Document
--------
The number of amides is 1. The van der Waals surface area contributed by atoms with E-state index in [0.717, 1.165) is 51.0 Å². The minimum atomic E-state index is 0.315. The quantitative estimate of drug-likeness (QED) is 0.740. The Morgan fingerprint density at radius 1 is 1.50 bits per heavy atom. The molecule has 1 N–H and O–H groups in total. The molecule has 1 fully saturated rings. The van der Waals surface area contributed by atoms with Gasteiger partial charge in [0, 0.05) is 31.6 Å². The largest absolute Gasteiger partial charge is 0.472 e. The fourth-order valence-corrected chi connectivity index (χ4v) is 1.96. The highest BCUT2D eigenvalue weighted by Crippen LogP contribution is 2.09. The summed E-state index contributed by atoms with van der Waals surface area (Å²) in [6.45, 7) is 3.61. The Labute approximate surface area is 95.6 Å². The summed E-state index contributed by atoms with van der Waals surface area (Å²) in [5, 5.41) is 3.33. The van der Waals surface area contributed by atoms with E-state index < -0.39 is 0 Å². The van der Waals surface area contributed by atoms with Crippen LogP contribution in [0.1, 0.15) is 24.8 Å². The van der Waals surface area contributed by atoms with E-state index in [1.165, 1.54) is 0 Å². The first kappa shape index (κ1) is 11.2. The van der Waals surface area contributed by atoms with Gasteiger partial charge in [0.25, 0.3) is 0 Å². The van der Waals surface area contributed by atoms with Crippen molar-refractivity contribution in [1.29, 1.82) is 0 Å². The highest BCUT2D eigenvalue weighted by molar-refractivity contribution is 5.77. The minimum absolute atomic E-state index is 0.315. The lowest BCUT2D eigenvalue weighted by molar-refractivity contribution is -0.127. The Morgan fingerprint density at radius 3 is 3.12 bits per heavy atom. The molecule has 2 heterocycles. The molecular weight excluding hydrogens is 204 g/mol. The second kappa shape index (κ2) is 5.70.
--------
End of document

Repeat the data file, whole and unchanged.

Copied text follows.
The number of amides is 1. The van der Waals surface area contributed by atoms with E-state index in [0.717, 1.165) is 51.0 Å². The minimum atomic E-state index is 0.315. The quantitative estimate of drug-likeness (QED) is 0.740. The Morgan fingerprint density at radius 1 is 1.50 bits per heavy atom. The molecule has 1 N–H and O–H groups in total. The molecule has 1 fully saturated rings. The van der Waals surface area contributed by atoms with Gasteiger partial charge in [0, 0.05) is 31.6 Å². The largest absolute Gasteiger partial charge is 0.472 e. The fourth-order valence-corrected chi connectivity index (χ4v) is 1.96. The highest BCUT2D eigenvalue weighted by Crippen LogP contribution is 2.09. The summed E-state index contributed by atoms with van der Waals surface area (Å²) in [6.45, 7) is 3.61. The Labute approximate surface area is 95.6 Å². The summed E-state index contributed by atoms with van der Waals surface area (Å²) in [5, 5.41) is 3.33. The van der Waals surface area contributed by atoms with E-state index < -0.39 is 0 Å². The van der Waals surface area contributed by atoms with Crippen LogP contribution in [0.1, 0.15) is 24.8 Å². The van der Waals surface area contributed by atoms with E-state index in [1.165, 1.54) is 0 Å². The first kappa shape index (κ1) is 11.2. The van der Waals surface area contributed by atoms with Gasteiger partial charge in [0.25, 0.3) is 0 Å². The van der Waals surface area contributed by atoms with Crippen molar-refractivity contribution in [1.29, 1.82) is 0 Å². The highest BCUT2D eigenvalue weighted by molar-refractivity contribution is 5.77. The minimum absolute atomic E-state index is 0.315. The lowest BCUT2D eigenvalue weighted by molar-refractivity contribution is -0.127. The Morgan fingerprint density at radius 3 is 3.12 bits per heavy atom. The molecule has 2 heterocycles. The molecular weight excluding hydrogens is 204 g/mol. The second kappa shape index (κ2) is 5.70.